President Vladimir Putin and other Kremlin officials have been saying for months that independence for Kosovo would have impact on the frozen conflicts in the former Soviet Union and calling for a definition of "universal principles" applicable in all such cases. There have also been hints from Moscow that Russia would not agree in the UN Security Council to independence for Kosovo without receiving concessions on territorial disputes closer to home. Is there indeed a link?
The idea of connecting the succession issue in former Yugoslavia and the former Soviet Union is scarcely new. Throughout 1991, one reason many Western policymakers were unwilling to face up to the reality of the breakup of Yugoslavia and recognize the independence of Slovenia and Croatia was that they were afraid of the impact such developments might have on the USSR.
The fear was that the Soviet Union could implode into a host of warring mini-states that would generate chaos across a large chunk of the Eurasian land mass. It was for that reason that George H.W. Bush, who was then U.S. president, made his famous "chicken Kiev" speech in the Ukrainian capital in 1991, in which he warned lawmakers against embracing "suicidal nationalism."
Some 15 years later, both Yugoslavia and the Soviet Union have become historical memories. There is some nostalgia for both in some quarters. Putin has openly lamented the demise of the USSR and sought to revive some of its symbols and elements of its political culture. But the reality of the successor states is undeniable, and secondary schools throughout those regions are filled with young people who have lived in or remember only the successor states.
Nonetheless, Kosovo continues to wait for international recognition of its independence from Serbia, which has been a reality since the Serbian forces left there in mid-1999. Following the independence of Montenegro in 2006, a final international ruling establishing Kosovo as a full-fledged independent state seems to many to be the last stage in the dissolution of Yugoslavia.
In Georgia, Russian-backed separatist movements thrive in Abkhazia and South Ossetia, where 90 percent of the population hold Russian passports and where Russian peacekeepers are present. Russia maintains that it is a mediator in the conflicts between Georgia and its two would-be breakaway regions, something Georgia vehemently denies. The Transdniester region continues to claim that it is not part of Moldova and exists as a law unto itself. And there remain the long-standing issues dividing Armenia and Azerbaijan.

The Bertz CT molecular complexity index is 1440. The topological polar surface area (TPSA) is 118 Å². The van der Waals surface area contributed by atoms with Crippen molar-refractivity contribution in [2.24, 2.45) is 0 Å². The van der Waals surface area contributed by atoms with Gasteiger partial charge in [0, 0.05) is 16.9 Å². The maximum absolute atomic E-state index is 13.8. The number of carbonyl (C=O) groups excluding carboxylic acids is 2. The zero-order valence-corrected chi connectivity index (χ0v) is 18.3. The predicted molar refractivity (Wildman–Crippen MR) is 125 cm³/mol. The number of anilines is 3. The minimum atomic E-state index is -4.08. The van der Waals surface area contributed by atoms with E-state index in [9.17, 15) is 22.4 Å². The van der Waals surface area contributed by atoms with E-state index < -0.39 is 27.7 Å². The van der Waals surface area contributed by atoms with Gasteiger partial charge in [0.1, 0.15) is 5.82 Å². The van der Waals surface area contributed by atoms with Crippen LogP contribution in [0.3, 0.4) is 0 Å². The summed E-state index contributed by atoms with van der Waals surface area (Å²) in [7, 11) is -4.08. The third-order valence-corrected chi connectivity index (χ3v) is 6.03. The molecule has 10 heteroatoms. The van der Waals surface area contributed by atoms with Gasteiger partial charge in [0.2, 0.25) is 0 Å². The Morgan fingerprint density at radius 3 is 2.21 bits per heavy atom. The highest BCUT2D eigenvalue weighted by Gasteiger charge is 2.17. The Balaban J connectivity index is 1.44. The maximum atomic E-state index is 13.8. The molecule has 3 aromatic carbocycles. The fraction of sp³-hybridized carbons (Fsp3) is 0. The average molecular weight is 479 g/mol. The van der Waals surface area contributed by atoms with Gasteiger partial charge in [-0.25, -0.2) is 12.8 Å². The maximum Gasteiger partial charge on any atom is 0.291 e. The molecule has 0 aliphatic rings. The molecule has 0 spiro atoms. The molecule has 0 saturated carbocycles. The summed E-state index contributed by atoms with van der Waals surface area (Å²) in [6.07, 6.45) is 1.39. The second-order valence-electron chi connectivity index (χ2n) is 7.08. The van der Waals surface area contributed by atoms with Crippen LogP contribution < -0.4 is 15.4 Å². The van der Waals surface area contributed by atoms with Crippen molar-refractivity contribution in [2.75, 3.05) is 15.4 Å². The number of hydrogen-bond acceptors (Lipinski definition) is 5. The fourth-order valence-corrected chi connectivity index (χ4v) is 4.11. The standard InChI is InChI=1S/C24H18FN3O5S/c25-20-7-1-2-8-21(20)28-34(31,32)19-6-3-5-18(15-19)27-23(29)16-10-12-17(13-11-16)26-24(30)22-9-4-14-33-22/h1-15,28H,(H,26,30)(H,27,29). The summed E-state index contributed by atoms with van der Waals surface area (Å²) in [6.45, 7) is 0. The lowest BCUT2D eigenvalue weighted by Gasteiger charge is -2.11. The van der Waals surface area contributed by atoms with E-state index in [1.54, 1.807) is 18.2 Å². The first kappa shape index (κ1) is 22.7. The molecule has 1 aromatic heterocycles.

But Kosovo appears headed for independence on the principles of self-determination and majority rule, probably by the end of 2006 or shortly thereafter, if a delay is imposed pending the holding of elections in Serbia. Much of Kosovo's claim to independence is based on the genocidal behavior of Serbian forces there in 1998-99, which eventually led to the successful intervention of NATO forces.
Kosovo's ultimate legal claim to independence is rooted, however, in the 1974 Serbian and Yugoslav constitutions, which gave it and Vojvodina rights virtually equal to those of the six federal Yugoslav republics, even though they were nominally part of Serbia. All six federal republics have now gone separate ways, starting with Slovenia and Croatia in 1991 and ending with Montenegro in 2006. Thus it seems that Kosovo is simply the final chapter in an ongoing story. (There is no serious movement in Vojvodina for independence from Serbia, only for autonomy.)
The analogy between this situation and the post-Soviet "frozen conflicts" is a false one, because none of the regions involved in the latter disputes had a status under Soviet law similar to Kosovo's. Kosovar representatives sat at the tables of the Yugoslav collective presidency and of the highest echelons of the League of Communists of Yugoslavia on an equal footing with those of Serbia, Croatia, and the other republics. But neither South Ossetia nor Abkhazia had rights comparable to those of union republics like the Georgian SSR or Ukrainian SSR.
Putin's suggestion that he might veto Kosovar independence in the UN Security Council unless Western countries agree to South Ossetia and Abkhazia breaking away from Georgia is thus based more on considerations of power politics than of law.
Recent Russian moves against Georgia and Georgians living in Russia, the controversies around the unsolved murder of critical journalist Anna Politkovskaya, questionable Kremlin behavior over the Sakhalin-2 gas production-sharing agreement (PSA) and other PSAs, and remarks by Putin that appeared to make light of serial rape indicate, however, that he will do as he pleases and not be troubled by legal niceties. As some Russian commentators have pointed out, he makes up the rules as he goes along. But as the daily "Kommersant" wrote on October 23, the bulldozer tactics that have served Putin so well at home seem to be his undoing abroad.
President Putin at a Kremlin meeting in April (epa)
PUTIN SPEAKS OUT: During a January press conference, Russian President Vladimir Putin said there is a need for "universal principles" to settle "frozen" conflicts in the CIS. His comments came against the background of impending talks on the future status of Kosovo, which many predict will grant it a form of "conditional independence" from Serbia and Montenegro. As an ally of Serbia, Moscow has consistently opposed the idea of Kosovar independence. Putin's remarks suggest he may be shifting his position, but only if the principles applied to Kosovo are also applied to frozen conflicts in the former Soviet Union. If Kosovo can be granted full independence, he asked, why should we deny the same to Abkhazia and South Ossetia? (more)